Mural is a collaborative, online, cloud-based, virtual whiteboard that excels at supporting problem solving and creative thinking. With Mural students can visually document their thinking using a variety of modalities like text, images, videos, and drawing. The built-in templates empower creative, visual thinking. With Mural a team of students can plan, brainstorm, evaluate, design, learn, and empathize to solve challenging problems. Mural is an excellent virtual container, or canvas, for making thinking and thinking processes visual. Because Mural is cloud-based, students can collaborate synchronously and asynchronously. Mural is web-based, device agnostic and mobile friendly with apps available on major mobile platforms. It should be noted that Mural was not designed for Educational use; however, it is a great tool for collaboration, thinking and project management.
Justification for Using this Tool
Mural’s strength is its ability to make thinking and thinking processes visual in a collaborative online environment. Other collaborative tools like Google Docs, or Google Slides, tend to be very linear in nature. The tools themselves do not offer flexibility in design so content can be arranged in a creative way that reveals one’s thinking. In Mural, users can make contributions in the form of pictures, drawings, videos, documents, and even sticky notes. These can be arranged on the canvas/whiteboard in a variety of ways. This open, non-linear organization makes it easier to show how ideas are connected to one another. Mural also comes with a variety of templates that can be used to introduce learners to what Clark and Mayer (2011) call expert thinking models. For example, when designing a new product, or a solution to a user problem, you can select an empathy map template that helps learners to build empathy with a user’s needs by examining what the user says, thinks, feels, and does. The template models the process of empathy mapping and design thinking for creating solutions. Thinking skills and routines are explicitly modeled.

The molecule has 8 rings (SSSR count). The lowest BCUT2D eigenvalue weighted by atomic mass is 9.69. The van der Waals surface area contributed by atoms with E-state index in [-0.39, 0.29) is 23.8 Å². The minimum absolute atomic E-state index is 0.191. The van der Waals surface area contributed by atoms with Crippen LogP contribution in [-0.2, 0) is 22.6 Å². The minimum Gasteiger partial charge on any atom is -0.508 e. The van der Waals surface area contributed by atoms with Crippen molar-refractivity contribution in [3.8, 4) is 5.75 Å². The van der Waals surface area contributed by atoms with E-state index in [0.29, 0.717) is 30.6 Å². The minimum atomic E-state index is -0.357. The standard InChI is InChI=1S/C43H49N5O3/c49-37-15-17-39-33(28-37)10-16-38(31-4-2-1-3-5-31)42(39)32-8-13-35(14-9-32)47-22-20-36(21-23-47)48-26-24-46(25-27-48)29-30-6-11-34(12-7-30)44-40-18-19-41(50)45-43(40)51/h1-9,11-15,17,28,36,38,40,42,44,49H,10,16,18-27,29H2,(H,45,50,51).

Learning content designers can also create their own canvases and templates within Mural to create engaging open-ended tasks. For example, a teacher might challenge a group of students to create a social media campaign to target a societal problem they see in their community. This type of task allows students to choose a problem of interest and apply their learning from the class to tackle that challenge. This type of learning is what Bransford (2000) calls anchored learning where students work collaboratively, for a sustained period of time, to solve a problem of interest, much like problem-based learning. Tracking the creative thinking involved anchored learning can be challenging in a virtual environment; thus, Mural could be used to record the groups’ thought processes as they move through the challenge.
Strategies for Use
Strategy 1 – Empathy Mapping for Design Thinking
Strategy 2 – Project Management
Project Management (2:25)
Resource 1 – Interview: Using Mural for Distance Education (Interview)
An interview with Michael Dain, an online instructor at Northwestern University that shows how he makes his lectures come alive using Mural. The transcript of the interview also includes screenshots of how he uses Mural to support his classes.
Resource 2 – Mural YouTube Channel (Link)
The Mural YouTube channel has over a hundred videos ranging from webinars, workshops and short tutorials. The webinars provide background information on the concepts behind the numerous built in templates for supporting creative and visual thinking.
Bransford, J.D., Brown, A. L., & Cocking, R.R. (Eds.). (2000) How people learn. National Academy Press.
Clark, Ruth Colvin., Mayer, Richard E. (2011). E-Learning and the science of instruction: Proven guidelines for consumers and designers of multimedia learning (3rd ed.). Pfeiffer.